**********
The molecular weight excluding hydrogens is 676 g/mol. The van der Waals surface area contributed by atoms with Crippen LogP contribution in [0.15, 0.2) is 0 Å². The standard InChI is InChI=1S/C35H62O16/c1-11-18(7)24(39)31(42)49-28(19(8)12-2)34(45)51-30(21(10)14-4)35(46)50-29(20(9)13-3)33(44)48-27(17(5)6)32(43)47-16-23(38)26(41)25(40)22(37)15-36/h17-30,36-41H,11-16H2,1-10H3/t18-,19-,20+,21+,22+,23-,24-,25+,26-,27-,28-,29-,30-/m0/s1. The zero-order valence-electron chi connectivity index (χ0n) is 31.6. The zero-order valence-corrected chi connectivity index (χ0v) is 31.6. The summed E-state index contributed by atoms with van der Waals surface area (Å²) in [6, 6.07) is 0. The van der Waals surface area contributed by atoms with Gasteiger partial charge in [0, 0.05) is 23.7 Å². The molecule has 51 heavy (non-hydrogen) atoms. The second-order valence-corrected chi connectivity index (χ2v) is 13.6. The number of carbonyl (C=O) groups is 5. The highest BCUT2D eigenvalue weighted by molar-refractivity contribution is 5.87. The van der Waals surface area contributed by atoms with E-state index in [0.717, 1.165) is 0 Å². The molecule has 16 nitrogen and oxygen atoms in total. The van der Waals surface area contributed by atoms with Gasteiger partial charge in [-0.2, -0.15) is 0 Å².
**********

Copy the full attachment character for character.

The molecular weight excluding hydrogens is 676 g/mol. The van der Waals surface area contributed by atoms with Crippen LogP contribution in [0.15, 0.2) is 0 Å². The standard InChI is InChI=1S/C35H62O16/c1-11-18(7)24(39)31(42)49-28(19(8)12-2)34(45)51-30(21(10)14-4)35(46)50-29(20(9)13-3)33(44)48-27(17(5)6)32(43)47-16-23(38)26(41)25(40)22(37)15-36/h17-30,36-41H,11-16H2,1-10H3/t18-,19-,20+,21+,22+,23-,24-,25+,26-,27-,28-,29-,30-/m0/s1. The zero-order valence-electron chi connectivity index (χ0n) is 31.6. The zero-order valence-corrected chi connectivity index (χ0v) is 31.6. The summed E-state index contributed by atoms with van der Waals surface area (Å²) in [6, 6.07) is 0. The van der Waals surface area contributed by atoms with Gasteiger partial charge in [0, 0.05) is 23.7 Å². The molecule has 51 heavy (non-hydrogen) atoms. The second-order valence-corrected chi connectivity index (χ2v) is 13.6. The number of carbonyl (C=O) groups is 5. The highest BCUT2D eigenvalue weighted by molar-refractivity contribution is 5.87. The van der Waals surface area contributed by atoms with E-state index in [0.717, 1.165) is 0 Å². The molecule has 16 nitrogen and oxygen atoms in total. The van der Waals surface area contributed by atoms with Gasteiger partial charge in [-0.2, -0.15) is 0 Å².